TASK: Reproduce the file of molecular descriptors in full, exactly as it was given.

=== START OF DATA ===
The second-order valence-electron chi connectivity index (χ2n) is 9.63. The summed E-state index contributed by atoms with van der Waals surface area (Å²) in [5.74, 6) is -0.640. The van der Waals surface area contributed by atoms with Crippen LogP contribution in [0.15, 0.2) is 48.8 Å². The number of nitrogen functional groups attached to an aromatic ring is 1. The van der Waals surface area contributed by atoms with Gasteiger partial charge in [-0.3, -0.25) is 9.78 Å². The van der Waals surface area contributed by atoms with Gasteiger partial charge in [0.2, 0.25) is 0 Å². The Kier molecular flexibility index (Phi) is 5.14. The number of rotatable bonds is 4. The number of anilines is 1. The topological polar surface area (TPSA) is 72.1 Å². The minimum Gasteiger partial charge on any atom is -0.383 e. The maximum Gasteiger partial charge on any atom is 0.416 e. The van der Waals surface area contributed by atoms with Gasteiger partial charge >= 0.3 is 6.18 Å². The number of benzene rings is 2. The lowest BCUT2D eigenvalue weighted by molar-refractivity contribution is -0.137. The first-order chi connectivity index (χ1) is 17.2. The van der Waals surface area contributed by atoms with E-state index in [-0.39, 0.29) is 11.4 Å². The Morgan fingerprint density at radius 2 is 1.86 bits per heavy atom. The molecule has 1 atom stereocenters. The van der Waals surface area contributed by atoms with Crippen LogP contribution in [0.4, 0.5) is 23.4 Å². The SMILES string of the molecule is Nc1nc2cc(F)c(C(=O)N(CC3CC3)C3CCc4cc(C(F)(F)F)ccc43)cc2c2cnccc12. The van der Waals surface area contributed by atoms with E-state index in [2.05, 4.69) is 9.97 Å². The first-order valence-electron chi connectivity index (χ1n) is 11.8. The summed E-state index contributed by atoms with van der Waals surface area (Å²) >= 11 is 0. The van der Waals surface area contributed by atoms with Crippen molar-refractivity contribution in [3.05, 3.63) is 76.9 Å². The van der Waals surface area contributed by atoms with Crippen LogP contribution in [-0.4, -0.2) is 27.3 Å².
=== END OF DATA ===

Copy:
The second-order valence-electron chi connectivity index (χ2n) is 9.63. The summed E-state index contributed by atoms with van der Waals surface area (Å²) in [5.74, 6) is -0.640. The van der Waals surface area contributed by atoms with Crippen LogP contribution in [0.15, 0.2) is 48.8 Å². The number of nitrogen functional groups attached to an aromatic ring is 1. The van der Waals surface area contributed by atoms with Gasteiger partial charge in [-0.3, -0.25) is 9.78 Å². The van der Waals surface area contributed by atoms with Gasteiger partial charge in [0.2, 0.25) is 0 Å². The Kier molecular flexibility index (Phi) is 5.14. The number of rotatable bonds is 4. The number of anilines is 1. The topological polar surface area (TPSA) is 72.1 Å². The minimum Gasteiger partial charge on any atom is -0.383 e. The maximum Gasteiger partial charge on any atom is 0.416 e. The van der Waals surface area contributed by atoms with Gasteiger partial charge >= 0.3 is 6.18 Å². The number of benzene rings is 2. The lowest BCUT2D eigenvalue weighted by molar-refractivity contribution is -0.137. The first-order chi connectivity index (χ1) is 17.2. The van der Waals surface area contributed by atoms with E-state index in [-0.39, 0.29) is 11.4 Å². The Morgan fingerprint density at radius 2 is 1.86 bits per heavy atom. The molecule has 1 atom stereocenters. The van der Waals surface area contributed by atoms with Crippen LogP contribution in [0.4, 0.5) is 23.4 Å². The SMILES string of the molecule is Nc1nc2cc(F)c(C(=O)N(CC3CC3)C3CCc4cc(C(F)(F)F)ccc43)cc2c2cnccc12. The van der Waals surface area contributed by atoms with E-state index in [2.05, 4.69) is 9.97 Å². The first-order valence-electron chi connectivity index (χ1n) is 11.8. The summed E-state index contributed by atoms with van der Waals surface area (Å²) >= 11 is 0. The van der Waals surface area contributed by atoms with Crippen molar-refractivity contribution in [3.05, 3.63) is 76.9 Å². The van der Waals surface area contributed by atoms with Crippen LogP contribution in [-0.4, -0.2) is 27.3 Å².